Australia’s leading architecture body has slammed what is says is a lack of progress in dealing with flammable cladding and dangerous building products.
Following the reiteration of commitments to address the issue at the Building Minister’s Forum (BMF) in Hobart, the Australian Institute of Architects (AIA) says slow progress in this area is jeopardising public safety.
AIA National President Clare Cousins says last Monday’s fire at Melbourne’s NEO 200 building on Spencer Street was a reminder of what is at stake.
“Governments have an opportunity and responsibility, having identified the danger and risk posed by certain types of flammable cladding, to do something about it before any lives are lost,” Cousins said.
‘Sadly it is an opportunity they appear to be squandering.”
Cousin’s comment follow the BMF meeting in Hobart on Friday, at which representatives from industry joined with the ministers to discuss initiatives they are leading to complement BMF led reforms and to identify areas where further effort is required.
At the meeting, ministers:
- Reaffirmed their commitment to developing a joint response to recommendations of the Shergold Weir report to improve compliance and enforcement systems within with the construction industry
- Committed to release the joint implementation plan setting out the direction of proposed reforms of each jurisdiction before the end of February
- Agreed ‘in principle’ to a nationwide ban on the unsafe use of combustible aluminium composite panels in new construction
- Supported in-principle that building practitioners should own a duty of care to building owners (and subsequent building owners) in respect of residential construction work and certain commercial construction work for small business. If necessary, this will be provided for in legislation – an issue which will be considered at a future BMF meeting.
- (To support the COAG Energy Council’s commitment to a trajectory for low energy buildings) asked the Australian Building Codes Board to provide advice on any changes to the trajectory, a holistic review of the energy efficiency provision of the National Construction Code and a regulatory impact process in respect of the trajectory which can take account for regional differences.
The in principle agreement to ban flammable cladding, however, will be subject to a cost benefit analysis.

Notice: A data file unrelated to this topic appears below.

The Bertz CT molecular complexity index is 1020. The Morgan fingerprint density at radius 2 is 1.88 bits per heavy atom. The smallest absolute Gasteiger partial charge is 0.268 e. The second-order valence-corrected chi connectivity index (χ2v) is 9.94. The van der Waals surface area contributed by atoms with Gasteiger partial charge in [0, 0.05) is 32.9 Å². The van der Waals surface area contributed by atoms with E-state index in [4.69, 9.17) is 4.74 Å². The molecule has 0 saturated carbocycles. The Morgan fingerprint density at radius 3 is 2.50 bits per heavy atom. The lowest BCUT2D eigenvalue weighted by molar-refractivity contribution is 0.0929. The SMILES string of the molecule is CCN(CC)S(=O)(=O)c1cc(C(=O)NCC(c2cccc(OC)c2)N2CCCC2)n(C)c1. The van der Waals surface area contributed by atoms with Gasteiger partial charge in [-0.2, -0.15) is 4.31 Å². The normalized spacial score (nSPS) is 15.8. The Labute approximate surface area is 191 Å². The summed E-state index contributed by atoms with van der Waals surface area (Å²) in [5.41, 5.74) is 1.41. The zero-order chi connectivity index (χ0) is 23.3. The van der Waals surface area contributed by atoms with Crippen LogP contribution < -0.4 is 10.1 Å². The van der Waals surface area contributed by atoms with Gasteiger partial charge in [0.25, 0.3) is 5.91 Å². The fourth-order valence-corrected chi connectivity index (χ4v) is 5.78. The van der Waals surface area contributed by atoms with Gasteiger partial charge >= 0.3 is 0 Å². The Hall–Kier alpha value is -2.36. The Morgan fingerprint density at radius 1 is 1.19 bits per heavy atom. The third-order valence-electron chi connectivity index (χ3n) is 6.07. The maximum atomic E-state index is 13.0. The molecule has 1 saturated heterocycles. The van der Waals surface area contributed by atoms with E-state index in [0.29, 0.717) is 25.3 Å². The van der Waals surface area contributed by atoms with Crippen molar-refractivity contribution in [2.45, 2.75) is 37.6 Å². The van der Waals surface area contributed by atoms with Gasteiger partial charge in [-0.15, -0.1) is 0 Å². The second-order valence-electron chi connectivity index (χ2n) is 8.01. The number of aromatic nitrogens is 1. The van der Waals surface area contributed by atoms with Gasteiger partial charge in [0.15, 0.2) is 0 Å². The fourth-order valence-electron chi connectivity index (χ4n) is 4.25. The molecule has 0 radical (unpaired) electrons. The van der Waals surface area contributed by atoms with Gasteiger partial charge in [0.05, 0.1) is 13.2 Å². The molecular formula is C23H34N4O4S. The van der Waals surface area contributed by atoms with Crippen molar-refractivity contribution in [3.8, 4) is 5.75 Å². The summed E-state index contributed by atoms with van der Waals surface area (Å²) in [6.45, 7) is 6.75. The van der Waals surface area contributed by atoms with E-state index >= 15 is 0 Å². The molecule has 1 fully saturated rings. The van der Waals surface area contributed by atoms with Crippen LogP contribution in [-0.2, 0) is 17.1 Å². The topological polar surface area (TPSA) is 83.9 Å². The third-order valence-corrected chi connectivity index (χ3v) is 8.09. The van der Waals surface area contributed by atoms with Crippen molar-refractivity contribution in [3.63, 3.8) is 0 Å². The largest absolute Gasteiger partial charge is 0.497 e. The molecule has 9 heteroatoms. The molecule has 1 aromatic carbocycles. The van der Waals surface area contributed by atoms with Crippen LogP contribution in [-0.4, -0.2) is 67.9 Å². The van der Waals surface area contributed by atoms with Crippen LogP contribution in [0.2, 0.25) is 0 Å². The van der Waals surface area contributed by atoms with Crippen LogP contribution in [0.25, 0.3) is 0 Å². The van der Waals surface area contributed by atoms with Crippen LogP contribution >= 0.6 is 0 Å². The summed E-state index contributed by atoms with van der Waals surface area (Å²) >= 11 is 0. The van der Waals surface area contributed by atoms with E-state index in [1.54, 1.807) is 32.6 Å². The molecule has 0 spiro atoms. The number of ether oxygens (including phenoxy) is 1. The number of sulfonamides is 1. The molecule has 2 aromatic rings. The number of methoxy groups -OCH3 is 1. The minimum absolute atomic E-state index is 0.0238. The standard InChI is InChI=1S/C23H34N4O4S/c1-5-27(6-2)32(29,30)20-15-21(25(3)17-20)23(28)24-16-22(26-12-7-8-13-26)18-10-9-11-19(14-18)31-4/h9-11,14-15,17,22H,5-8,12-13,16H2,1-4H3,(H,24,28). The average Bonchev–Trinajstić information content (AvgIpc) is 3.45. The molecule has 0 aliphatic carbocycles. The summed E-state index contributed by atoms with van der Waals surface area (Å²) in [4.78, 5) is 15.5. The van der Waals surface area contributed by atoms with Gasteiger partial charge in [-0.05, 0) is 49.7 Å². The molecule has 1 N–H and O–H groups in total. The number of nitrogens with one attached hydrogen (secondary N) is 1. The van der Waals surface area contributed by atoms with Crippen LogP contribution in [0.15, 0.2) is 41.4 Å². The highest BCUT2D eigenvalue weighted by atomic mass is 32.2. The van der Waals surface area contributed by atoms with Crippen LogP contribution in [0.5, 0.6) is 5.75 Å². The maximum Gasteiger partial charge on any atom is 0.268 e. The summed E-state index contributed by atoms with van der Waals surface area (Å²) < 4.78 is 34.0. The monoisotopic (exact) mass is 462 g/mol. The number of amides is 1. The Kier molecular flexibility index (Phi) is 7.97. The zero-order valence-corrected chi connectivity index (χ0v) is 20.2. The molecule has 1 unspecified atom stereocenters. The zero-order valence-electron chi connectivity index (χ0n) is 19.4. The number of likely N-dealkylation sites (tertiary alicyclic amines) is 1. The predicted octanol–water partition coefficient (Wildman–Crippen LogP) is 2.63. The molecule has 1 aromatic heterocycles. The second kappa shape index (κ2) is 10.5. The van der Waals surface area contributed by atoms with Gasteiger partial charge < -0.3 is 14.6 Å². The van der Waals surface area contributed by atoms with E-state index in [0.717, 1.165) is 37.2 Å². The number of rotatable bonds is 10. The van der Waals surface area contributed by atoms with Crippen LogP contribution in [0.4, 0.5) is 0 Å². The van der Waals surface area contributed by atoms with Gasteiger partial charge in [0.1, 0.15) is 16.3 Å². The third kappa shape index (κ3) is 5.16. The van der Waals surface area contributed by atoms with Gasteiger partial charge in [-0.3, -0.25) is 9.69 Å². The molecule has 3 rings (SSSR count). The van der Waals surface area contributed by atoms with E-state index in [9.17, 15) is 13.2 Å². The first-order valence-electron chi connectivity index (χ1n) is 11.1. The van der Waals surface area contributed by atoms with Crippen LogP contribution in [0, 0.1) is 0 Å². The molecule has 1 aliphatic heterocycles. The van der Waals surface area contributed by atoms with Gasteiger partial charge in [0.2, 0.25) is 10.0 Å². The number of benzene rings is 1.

This will take into account potential impacts on the supply chain, the construction sector, any unintended consequences and a proposed timeline for implementation.
The ministers have deferred further consideration on this until the next BMF meeting in July.
Cousins says the slow pace of action is unacceptable.
“A full year since receiving the Shergold-Weir report, Building Confidence, all we have is a commitment to release a ‘joint implementation plan’ addressing its recommendations by the end of this month,” she said.
“The biggest milestone achieved today was an ‘in principle’ agreement – subject to no less than five separate caveats – to a national ban on the unsafe use of combustible cladding in new construction.
“This is unacceptable and fails even the most basic test of common sense. Prohibiting any further installation of such products, without any equivocation, should have been the starting point.
“The Shergold-Weir report, Building Confidence, and the Senate Economics References Committee inquiry into non-conforming building products sets out a clear and sensible path to reform that has been backed by industry.”
“There is no reason to continue to delay implementation any longer.”
The latest developments come amid ongoing fears about building practices in Australia’s construction industry.
Audits by state agencies have revealed that thousands of buildings may have similar types of cladding which has contributed to the rapid spread of fire at the Grenfell, Lacrosse and Neo 200 buildings.
It also follows the evacuation of residents at Sydney’s Opal Tower on Christmas Eve after residents heard cracking sounds including a loud bang.